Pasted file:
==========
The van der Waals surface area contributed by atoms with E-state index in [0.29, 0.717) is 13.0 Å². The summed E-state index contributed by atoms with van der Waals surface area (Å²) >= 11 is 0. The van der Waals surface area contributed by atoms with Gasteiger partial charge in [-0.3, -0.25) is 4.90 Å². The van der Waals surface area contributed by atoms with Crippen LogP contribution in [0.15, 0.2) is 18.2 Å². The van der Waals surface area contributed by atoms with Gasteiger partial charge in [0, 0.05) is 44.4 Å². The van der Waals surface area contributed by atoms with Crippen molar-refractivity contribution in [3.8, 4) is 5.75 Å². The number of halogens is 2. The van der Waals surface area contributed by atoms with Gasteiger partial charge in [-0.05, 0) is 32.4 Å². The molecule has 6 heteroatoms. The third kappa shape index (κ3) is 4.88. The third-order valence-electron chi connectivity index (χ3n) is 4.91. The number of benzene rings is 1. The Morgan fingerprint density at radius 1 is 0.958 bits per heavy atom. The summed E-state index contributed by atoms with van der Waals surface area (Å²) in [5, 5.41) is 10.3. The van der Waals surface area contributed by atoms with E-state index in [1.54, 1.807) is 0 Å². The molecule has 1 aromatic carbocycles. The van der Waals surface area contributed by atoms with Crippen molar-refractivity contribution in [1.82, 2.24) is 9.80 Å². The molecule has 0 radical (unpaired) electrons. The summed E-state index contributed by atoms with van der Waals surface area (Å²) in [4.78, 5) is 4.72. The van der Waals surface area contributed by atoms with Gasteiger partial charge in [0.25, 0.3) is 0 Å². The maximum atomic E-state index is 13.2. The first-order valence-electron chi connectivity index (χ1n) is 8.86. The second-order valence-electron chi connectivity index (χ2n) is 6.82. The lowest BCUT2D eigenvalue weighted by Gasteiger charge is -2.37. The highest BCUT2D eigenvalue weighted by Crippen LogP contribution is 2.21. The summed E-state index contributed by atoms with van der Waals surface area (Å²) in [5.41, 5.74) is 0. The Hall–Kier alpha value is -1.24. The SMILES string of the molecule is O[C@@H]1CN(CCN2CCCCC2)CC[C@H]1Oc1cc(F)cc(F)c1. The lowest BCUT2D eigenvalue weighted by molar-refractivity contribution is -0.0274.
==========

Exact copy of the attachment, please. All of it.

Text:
The van der Waals surface area contributed by atoms with E-state index in [0.29, 0.717) is 13.0 Å². The summed E-state index contributed by atoms with van der Waals surface area (Å²) >= 11 is 0. The van der Waals surface area contributed by atoms with Gasteiger partial charge in [-0.3, -0.25) is 4.90 Å². The van der Waals surface area contributed by atoms with Crippen LogP contribution in [0.15, 0.2) is 18.2 Å². The van der Waals surface area contributed by atoms with Gasteiger partial charge in [0, 0.05) is 44.4 Å². The van der Waals surface area contributed by atoms with Crippen molar-refractivity contribution in [3.8, 4) is 5.75 Å². The number of halogens is 2. The van der Waals surface area contributed by atoms with Gasteiger partial charge in [-0.05, 0) is 32.4 Å². The molecule has 6 heteroatoms. The third kappa shape index (κ3) is 4.88. The third-order valence-electron chi connectivity index (χ3n) is 4.91. The number of benzene rings is 1. The Morgan fingerprint density at radius 1 is 0.958 bits per heavy atom. The summed E-state index contributed by atoms with van der Waals surface area (Å²) in [5, 5.41) is 10.3. The van der Waals surface area contributed by atoms with E-state index in [1.54, 1.807) is 0 Å². The molecule has 1 aromatic carbocycles. The van der Waals surface area contributed by atoms with Crippen molar-refractivity contribution in [1.82, 2.24) is 9.80 Å². The molecule has 0 radical (unpaired) electrons. The summed E-state index contributed by atoms with van der Waals surface area (Å²) in [4.78, 5) is 4.72. The van der Waals surface area contributed by atoms with Gasteiger partial charge in [0.25, 0.3) is 0 Å². The maximum atomic E-state index is 13.2. The first-order valence-electron chi connectivity index (χ1n) is 8.86. The second-order valence-electron chi connectivity index (χ2n) is 6.82. The lowest BCUT2D eigenvalue weighted by Gasteiger charge is -2.37. The highest BCUT2D eigenvalue weighted by Crippen LogP contribution is 2.21. The summed E-state index contributed by atoms with van der Waals surface area (Å²) in [5.41, 5.74) is 0. The Hall–Kier alpha value is -1.24. The SMILES string of the molecule is O[C@@H]1CN(CCN2CCCCC2)CC[C@H]1Oc1cc(F)cc(F)c1. The lowest BCUT2D eigenvalue weighted by molar-refractivity contribution is -0.0274.